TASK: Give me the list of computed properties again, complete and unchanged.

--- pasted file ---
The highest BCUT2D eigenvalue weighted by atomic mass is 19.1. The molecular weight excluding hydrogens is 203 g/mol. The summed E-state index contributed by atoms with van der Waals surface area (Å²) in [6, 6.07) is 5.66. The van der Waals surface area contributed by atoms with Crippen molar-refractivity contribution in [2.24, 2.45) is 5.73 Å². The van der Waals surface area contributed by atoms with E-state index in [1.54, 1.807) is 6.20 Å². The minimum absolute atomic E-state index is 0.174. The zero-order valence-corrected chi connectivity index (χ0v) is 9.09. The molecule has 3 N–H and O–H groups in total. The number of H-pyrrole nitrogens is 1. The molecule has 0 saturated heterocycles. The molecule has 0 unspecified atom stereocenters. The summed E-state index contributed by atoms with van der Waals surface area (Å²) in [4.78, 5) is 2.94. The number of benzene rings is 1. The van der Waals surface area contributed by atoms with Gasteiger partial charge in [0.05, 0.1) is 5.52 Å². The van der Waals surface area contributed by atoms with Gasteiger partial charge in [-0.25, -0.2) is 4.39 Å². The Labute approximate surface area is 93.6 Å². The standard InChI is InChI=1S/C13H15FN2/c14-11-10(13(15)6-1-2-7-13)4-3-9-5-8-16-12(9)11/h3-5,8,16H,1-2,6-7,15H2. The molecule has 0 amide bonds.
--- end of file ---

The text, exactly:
The highest BCUT2D eigenvalue weighted by atomic mass is 19.1. The molecular weight excluding hydrogens is 203 g/mol. The summed E-state index contributed by atoms with van der Waals surface area (Å²) in [6, 6.07) is 5.66. The van der Waals surface area contributed by atoms with Crippen molar-refractivity contribution in [2.24, 2.45) is 5.73 Å². The van der Waals surface area contributed by atoms with E-state index in [1.54, 1.807) is 6.20 Å². The minimum absolute atomic E-state index is 0.174. The zero-order valence-corrected chi connectivity index (χ0v) is 9.09. The molecule has 3 N–H and O–H groups in total. The number of H-pyrrole nitrogens is 1. The molecule has 0 saturated heterocycles. The molecule has 0 unspecified atom stereocenters. The summed E-state index contributed by atoms with van der Waals surface area (Å²) in [4.78, 5) is 2.94. The number of benzene rings is 1. The van der Waals surface area contributed by atoms with Gasteiger partial charge in [0.05, 0.1) is 5.52 Å². The van der Waals surface area contributed by atoms with Gasteiger partial charge in [-0.25, -0.2) is 4.39 Å². The Labute approximate surface area is 93.6 Å². The standard InChI is InChI=1S/C13H15FN2/c14-11-10(13(15)6-1-2-7-13)4-3-9-5-8-16-12(9)11/h3-5,8,16H,1-2,6-7,15H2. The molecule has 0 amide bonds.